How Feminist is Feminist Fashion?

Originally published 06.11.16 on

Feminism is being championed in the mainstream like never before. Whilst women take to the streets en masse in protest for gender equality and celebrities openly back female empowerment, designers and brands are also waving their feminist flags. As ‘FEMINIST’ emblazoned garments hit the highstreets and runways, how feminist is feminist fashion?

Feminism is spreading like wildfire. In music, mass media, Hollywood and streets across the globe, it feels like women’s rights are finally getting the attention they deserve.

Amidst the whirlwind of attention that women’s empowerment and gender equality have received, feminism has made for sell-out fashion too. In September alone, H&M restocked its feminist-stamped t-shirt alongside a sweater and dress adaptation of the design. The fashion brand also released an advert aiming to challenge conventions of femininity by featuring ‘real women’ with traits including armpit hair, size models, females leaders and women of colour.

Luxury designers are also satiating demand for feminist fashion tastes for those with bigger, £580 for a t-shirt, kinda budgets. When Dior’s ‘We should all be feminists’ tee hit the NYFW SS17 runway (ironically adorned by a skinny, youthful, pale-skin model), it became the season’s in-demand piece. Celebs including Rhianna, Jennifer Lawrence and Natalie Portman were spotted in it.

On the surface, fashion’s pro-feminist wears are revolutionary in the context of a fashion system and popular culture historically permeated by patriarchy. Mass media representations and popular culture images maintain the status quo. And, for decades, dominant values perpetuated by those images have implicitly taught women that we’ll fair best by diligently conforming to the feminine ideal – which goes something like “shut up, look pretty, smile and don’t challenge”.

In the past, feminism has received a bad rap in the media. It poses too great a risk to the patriarchal regime that the mainstream media is founded on, and so, has been subject to misleading narratives like feminism being headed by bitter, man-hating women.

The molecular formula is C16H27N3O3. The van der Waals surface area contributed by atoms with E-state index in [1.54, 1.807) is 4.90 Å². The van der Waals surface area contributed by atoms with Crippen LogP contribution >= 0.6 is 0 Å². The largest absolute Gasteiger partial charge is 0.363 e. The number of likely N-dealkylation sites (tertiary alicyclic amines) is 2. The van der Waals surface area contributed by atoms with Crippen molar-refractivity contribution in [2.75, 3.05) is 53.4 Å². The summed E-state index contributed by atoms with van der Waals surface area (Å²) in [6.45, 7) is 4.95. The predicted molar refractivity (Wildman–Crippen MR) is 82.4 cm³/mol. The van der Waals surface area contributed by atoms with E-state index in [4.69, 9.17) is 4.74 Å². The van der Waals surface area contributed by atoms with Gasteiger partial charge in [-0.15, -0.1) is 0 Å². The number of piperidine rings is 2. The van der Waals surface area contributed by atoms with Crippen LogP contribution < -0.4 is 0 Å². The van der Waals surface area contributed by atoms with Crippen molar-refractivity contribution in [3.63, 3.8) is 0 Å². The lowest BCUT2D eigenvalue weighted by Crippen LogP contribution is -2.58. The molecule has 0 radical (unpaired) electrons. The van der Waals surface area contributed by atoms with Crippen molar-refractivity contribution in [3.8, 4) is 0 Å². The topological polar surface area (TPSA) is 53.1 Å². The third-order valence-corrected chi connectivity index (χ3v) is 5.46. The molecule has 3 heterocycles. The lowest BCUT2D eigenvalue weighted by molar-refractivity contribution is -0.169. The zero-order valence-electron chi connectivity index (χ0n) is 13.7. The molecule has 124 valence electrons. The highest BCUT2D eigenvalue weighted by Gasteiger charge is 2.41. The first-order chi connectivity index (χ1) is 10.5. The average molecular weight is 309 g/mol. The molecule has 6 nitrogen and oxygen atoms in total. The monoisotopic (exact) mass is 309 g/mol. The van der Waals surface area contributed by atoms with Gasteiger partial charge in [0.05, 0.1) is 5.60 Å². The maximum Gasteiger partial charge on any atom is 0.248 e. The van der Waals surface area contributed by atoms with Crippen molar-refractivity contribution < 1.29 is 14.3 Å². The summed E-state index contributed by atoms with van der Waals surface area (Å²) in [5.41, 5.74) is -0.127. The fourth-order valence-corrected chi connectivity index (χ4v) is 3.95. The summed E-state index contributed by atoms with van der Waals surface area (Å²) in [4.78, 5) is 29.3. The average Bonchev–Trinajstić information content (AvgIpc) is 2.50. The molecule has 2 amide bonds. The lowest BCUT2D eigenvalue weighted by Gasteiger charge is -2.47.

It’s only recently that portrayals of the movement have made a swift U-turn, making ‘feminist’ fashion such a cause for curiosity.

For decades, fashion has been in contention with feminism. As a female-dominated industry and marketplace it offers women economic opportunity, yet, it’s paradoxically critiqued for its oppressive and disempowering ways too.

The system is complicit in perpetuating images of the ideal woman as skinny, white, able-bodied and very, very thin. It defines what she should do, look like and how she should behave. This is a machine that’s kept us on a never-ending treadmill toward unattainable beauty. Those messages embed in our minds, batter our self-esteem and ultimately limit our experience of the world which is fundamentally anti-feminist.

As is the industry’s history of outsourcing supply to factories in developing countries. Often, retailers turn a blind eye to the consequences or don’t interrogate conditions well enough. And it’s women who pay the price. The majority of garment-makers are women, paid minimum wage and suffer deadly and dire working conditions.

So, by definition, the fashion industry cannot be feminist. The system is a capitalist institution built on cyclical trends that psychologically dupe us into perpetual consumption. It churns out visual pleasure and newness leaving us incessantly hungry for more. It creates an illusion of empowerment where the pleasure we reap from new designs and the economic opportunity it offers women are all part of the capitalist trap.

For fashion to be feminist, this is the integral differentiation that must be made. The industry, the system, is constructed fundamentally for financial gains. It’s business.

Feminism is a political, social and economic movement, advocating for gender equality for all – not just some. The function of the current fashion system’s workings is incompatible with this value.

Whilst feminism’s popularity has been appropriated by designers and brands, their championing of the movement through visuals and design alone is dangerously superficial. It must go deeper. Until designers, fashion brands, retailers and their supply chains build feminism and social justice into their organisations and working practices with integrity, they cannot be feminist or support feminism.

Feminism must be integrated systemically into the foundations of brands – or into the construction of an entirely new fashion culture.